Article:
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Advantages And Disadvantages Of Critical Thinking

In some cases, critical thinking is deemed as important as breathing. Like in an interview or maybe when you are taking a test, but not always. Remember when they asked you what you wanted to be and you automatically replied, “I want to be a journalist when I grow up.” But then you really did grow up and all the innocence and positive outlook was destroyed when the realities and practicalities of life came crashing down on you.

Critical thinking is the killer of dreams. One minute you will be dreaming about being the greatest artist of all times, and when you start to analyze it critically, you will notice the huge, gaping holes in that plan of yours. You will start to have second thoughts and will be confronted with countless dilemmas. Will you have to move to another city for that? Do you have an aptitude for becoming an artist? Are you competitive enough? The list goes on and on.

You might be proud of your ability to think critically at every turn, but here are some ways it can be more harmful than you think.

1. Your Peers’ Jokes Are Not Funny Anymore

Hanging out with your friends can be a surreal experience. But when you analyze everything, their jokes suddenly don’t make any sense to you and neither are they funny anymore. How many times have you rolled your eyes at them because whenever you hear one of their repetitive jokes, you automatically think “amateur hour!” and when they expect you to laugh, you

2. You Think about Gender Equality too Much

When your girlfriend/boyfriend is gushing about that awesome invite you got to an upcoming party and you think about gender equality. A little bit different ideas, don’t you think?

3. You Feel Shame When Your Group Mates Speak

And when they are unable to communicate their ideas in a decent and intellectual way, like you would have done, you feel sorry for your group mates and secretly feel ashamed that you are thinking about them that way and you are like.

4. You Are Alone with Your Books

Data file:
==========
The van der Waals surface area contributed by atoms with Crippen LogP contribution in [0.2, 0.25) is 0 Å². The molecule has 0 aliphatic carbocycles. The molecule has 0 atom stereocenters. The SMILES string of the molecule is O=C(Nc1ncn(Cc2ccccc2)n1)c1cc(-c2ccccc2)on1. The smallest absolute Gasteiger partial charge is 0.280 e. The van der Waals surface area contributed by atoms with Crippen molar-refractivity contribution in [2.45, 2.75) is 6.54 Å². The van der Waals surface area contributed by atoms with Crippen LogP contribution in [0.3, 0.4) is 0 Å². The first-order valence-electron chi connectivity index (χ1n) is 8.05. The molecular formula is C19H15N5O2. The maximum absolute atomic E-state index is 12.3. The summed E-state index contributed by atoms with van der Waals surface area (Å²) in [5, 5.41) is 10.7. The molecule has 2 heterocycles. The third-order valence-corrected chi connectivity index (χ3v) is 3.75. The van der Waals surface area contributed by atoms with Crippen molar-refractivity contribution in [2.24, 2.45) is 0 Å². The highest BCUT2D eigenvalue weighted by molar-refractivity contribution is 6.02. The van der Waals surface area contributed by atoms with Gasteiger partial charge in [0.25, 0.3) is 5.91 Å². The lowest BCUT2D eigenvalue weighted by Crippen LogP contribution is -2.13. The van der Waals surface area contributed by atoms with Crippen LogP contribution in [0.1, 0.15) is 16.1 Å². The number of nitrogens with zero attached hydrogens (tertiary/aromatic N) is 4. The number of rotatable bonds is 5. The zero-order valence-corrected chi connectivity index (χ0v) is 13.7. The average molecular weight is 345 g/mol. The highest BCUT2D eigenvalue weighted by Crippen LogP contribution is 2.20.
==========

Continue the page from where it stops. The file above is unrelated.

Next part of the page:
Not only you like books that your friends would totally hate, but you can’t discuss the finer points in the plot with them, because they are probably going to think you have gone crazy. And they look at you like

5. Your Only Adequate Companion Is You

It is hard to admit but you can speak on truly interesting matters only with … yourself. Who can talk about the biocultural approach to the climate change? Who knows why it is important to support solar energy? Who defends Severus Snape because he did everything to save Harry? Right, only you.

Well, all in all, critical thinking has its uses and in some cases it is quite beneficial (think about Sherlock Holmes guys!), but most of the time it’s going to leach the fun out of everything and exasperate your friends around you.

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  • raises vital questions and problems, formulating them clearly and precisely;
  • gathers and assesses relevant information, using abstract ideas to interpret it effectively comes to well-reasoned conclusions and solutions, testing them against relevant criteria and standards;
  • thinks open-mindedly within alternative systems of thought, recognizing and assessing, as need be, their assumptions, implications, and practical consequences; and
  • communicates effectively with others in figuring out solutions to complex problems.

Critical thinking is, in short, self-directed, self-disciplined, self-monitored, and self-corrective thinking. It presupposes assent to rigorous standards of excellence and mindful command of their use. It entails effective communication and problem solving abilities and a commitment to overcome our native egocentrism and sociocentrism. 

(Taken from Richard Paul and Linda Elder, The Miniature Guide to Critical Thinking Concepts and Tools, Foundation for Critical Thinking Press, 2008)